Research

We will not make smart kids using CRISPR. Because we can not

Experts in the field of gene researchsuggest that our worst fears regarding gene editing will not come true because they are too difficult to accomplish. You see, one of the main concerns that the CRISPR gene editing method has for the public is that it can be used to create “designer babies” with an increased level of intelligence. In the worst case, this may give an unfair advantage to parents who can afford to improve their offspring. For example, a survey of residents of the American city of Pugh in July 2018 showed that their greatest concern was that CRISPR "would only be available to the rich."

They do not need to worry, they are comforted by the three leadingscientists in the field of gene editing. The intellect is too complex to be designed, and this is good, because it is the intellect that will save us from the dangers of human arrogance.

Designer Babies and CRISPR

In November, Chinese scientist He Jiankui declared thatsecretly used a gene editing tool to create twin girls immune to HIV. It was alarming, because it showed that the production of designer babies is not only impossible to stop, it is already happening.

But public concern about creatingintellectual elites probably have no soil of reality. So say the scientists who published the work last week in the New England Journal of Medicine. The article was written by George Daley, dean of the Harvard School of Medicine and two European embryology experts, Robin Lovell-Badge and Julie Steffann.

“In the long run, our greatestprotection from inappropriate genome editing can be the impossibility of influencing such features as intelligence, which arise as a result of the complex interactions of many genes and media, ”they write.

We linked more than a thousand genes with a coefficientintelligence or the success of people in school. At the moment, scientists do not know what these genes are doing, and, more importantly, the tools for editing the genes have not yet reached the point of changing the genes of the embryo in many places.

For the authors of the article, such ignorance is bliss. They want gene editing to be used to eradicate genetic diseases in embryos - and they believe that this is entirely possible. Since serious congenital diseases, such as Huntington's syndrome or cystic fibrosis, are often caused by specific DNA errors in individual genes, they may well be corrected with CRISPR. They say that doing it in the bud is the best way to get rid of the problem.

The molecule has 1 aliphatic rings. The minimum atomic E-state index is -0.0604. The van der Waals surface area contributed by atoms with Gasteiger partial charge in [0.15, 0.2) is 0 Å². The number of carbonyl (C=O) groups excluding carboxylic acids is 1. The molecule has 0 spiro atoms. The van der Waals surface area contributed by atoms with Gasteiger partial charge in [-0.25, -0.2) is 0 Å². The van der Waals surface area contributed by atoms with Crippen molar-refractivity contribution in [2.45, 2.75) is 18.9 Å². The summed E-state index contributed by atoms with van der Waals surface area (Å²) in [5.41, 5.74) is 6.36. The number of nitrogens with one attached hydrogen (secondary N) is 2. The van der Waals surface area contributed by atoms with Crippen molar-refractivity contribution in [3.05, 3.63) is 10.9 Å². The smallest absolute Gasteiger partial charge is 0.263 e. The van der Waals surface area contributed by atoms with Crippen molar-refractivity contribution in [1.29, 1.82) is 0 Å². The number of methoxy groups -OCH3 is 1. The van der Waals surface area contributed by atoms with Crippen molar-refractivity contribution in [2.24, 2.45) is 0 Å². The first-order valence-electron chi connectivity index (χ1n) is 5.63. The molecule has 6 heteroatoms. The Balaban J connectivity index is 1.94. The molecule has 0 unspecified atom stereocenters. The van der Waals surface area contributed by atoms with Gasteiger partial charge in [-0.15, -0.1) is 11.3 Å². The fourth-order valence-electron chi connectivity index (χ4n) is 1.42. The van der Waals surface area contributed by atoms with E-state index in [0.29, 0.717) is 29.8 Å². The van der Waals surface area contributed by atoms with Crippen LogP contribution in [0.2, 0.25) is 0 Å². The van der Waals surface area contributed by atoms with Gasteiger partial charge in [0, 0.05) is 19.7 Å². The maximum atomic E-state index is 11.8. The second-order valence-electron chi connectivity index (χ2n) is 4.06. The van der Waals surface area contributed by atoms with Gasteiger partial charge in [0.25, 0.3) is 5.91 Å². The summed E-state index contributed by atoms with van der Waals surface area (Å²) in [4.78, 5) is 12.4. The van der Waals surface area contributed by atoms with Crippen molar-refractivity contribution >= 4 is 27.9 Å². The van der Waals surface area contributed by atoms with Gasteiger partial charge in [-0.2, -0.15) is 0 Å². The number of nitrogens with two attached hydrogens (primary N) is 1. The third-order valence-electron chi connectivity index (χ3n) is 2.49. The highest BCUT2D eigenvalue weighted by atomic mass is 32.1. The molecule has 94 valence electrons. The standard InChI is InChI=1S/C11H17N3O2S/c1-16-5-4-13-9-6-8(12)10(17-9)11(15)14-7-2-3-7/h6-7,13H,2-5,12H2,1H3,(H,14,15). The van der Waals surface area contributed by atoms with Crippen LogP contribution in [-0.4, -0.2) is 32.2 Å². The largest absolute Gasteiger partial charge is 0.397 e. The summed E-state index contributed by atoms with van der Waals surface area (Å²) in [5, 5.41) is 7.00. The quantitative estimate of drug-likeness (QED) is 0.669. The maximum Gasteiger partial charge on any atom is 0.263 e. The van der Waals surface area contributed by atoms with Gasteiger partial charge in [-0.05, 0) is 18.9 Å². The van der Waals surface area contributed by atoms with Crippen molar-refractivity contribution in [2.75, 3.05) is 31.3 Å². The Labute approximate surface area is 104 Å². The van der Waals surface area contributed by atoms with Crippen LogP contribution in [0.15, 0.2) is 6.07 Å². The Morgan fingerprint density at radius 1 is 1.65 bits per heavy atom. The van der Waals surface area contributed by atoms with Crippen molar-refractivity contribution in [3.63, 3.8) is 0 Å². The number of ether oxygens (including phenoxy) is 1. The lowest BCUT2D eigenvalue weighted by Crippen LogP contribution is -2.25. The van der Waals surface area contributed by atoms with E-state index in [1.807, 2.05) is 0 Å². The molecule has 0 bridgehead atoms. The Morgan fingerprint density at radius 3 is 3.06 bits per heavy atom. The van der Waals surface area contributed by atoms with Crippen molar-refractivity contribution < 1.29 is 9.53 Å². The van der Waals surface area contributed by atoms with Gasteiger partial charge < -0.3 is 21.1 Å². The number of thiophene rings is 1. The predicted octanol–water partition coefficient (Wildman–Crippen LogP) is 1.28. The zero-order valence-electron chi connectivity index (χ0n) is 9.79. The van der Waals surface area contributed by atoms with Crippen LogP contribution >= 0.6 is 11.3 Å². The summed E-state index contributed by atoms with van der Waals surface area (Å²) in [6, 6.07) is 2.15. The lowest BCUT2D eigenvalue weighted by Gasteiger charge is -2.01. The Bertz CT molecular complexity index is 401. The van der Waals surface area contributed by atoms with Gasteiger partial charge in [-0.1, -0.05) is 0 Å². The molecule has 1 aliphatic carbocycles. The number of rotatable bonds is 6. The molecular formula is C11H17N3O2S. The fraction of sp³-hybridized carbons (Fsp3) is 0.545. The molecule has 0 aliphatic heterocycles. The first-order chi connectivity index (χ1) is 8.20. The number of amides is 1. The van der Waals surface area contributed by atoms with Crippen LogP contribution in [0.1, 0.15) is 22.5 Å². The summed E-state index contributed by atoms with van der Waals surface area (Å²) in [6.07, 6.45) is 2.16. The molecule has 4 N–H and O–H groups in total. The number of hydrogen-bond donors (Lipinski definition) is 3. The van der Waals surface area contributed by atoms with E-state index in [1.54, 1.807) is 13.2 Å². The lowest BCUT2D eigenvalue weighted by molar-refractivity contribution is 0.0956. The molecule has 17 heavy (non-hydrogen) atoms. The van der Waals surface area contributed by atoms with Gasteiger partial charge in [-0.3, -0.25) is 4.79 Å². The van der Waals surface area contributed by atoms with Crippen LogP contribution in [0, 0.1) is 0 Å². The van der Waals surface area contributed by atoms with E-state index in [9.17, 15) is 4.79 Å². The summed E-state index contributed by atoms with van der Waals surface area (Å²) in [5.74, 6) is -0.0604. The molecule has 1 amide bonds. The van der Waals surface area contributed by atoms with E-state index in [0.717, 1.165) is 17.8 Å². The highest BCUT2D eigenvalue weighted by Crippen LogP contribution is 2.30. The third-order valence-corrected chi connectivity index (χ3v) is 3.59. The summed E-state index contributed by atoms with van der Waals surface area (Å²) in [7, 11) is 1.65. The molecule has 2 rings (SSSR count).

Daly and other scientists now want thisthe kind of medicine moved forward. But it will be harder if the editing of genes is used roughly, since the regulators will continue to ban it, and public opinion will deteriorate.

In the case of the twins, He Jiankyi said thatdeleted a gene called CCR5 to make them immune to HIV. Although He was in some ways the first, Daley and colleagues believe that this was a shameful study that violates the rules of ethics. He will be forever remembered for his reckless disregard for widely designated scientific, clinical, and ethical standards.

He is now under house arrest.

And this is only the beginning - there are quite weighty ones.reasons for changing embryos. For example, if a couple cannot have healthy children or does not want to pass on risk genes when trying to conceive a child with IVF. Be that as it may, CRISPR is used for purposes that the public considers alarming. Most people are very good at this tool if it eradicates the disease. But only 20% believe that it is a good idea to use it to “improve” a person - in particular, to increase the intelligence of the offspring.

Fortunately for scientists, they do not have to decide whether it is good or bad - to improve the intelligence of the embryo. They say that this is impossible, so there is nothing to worry about.

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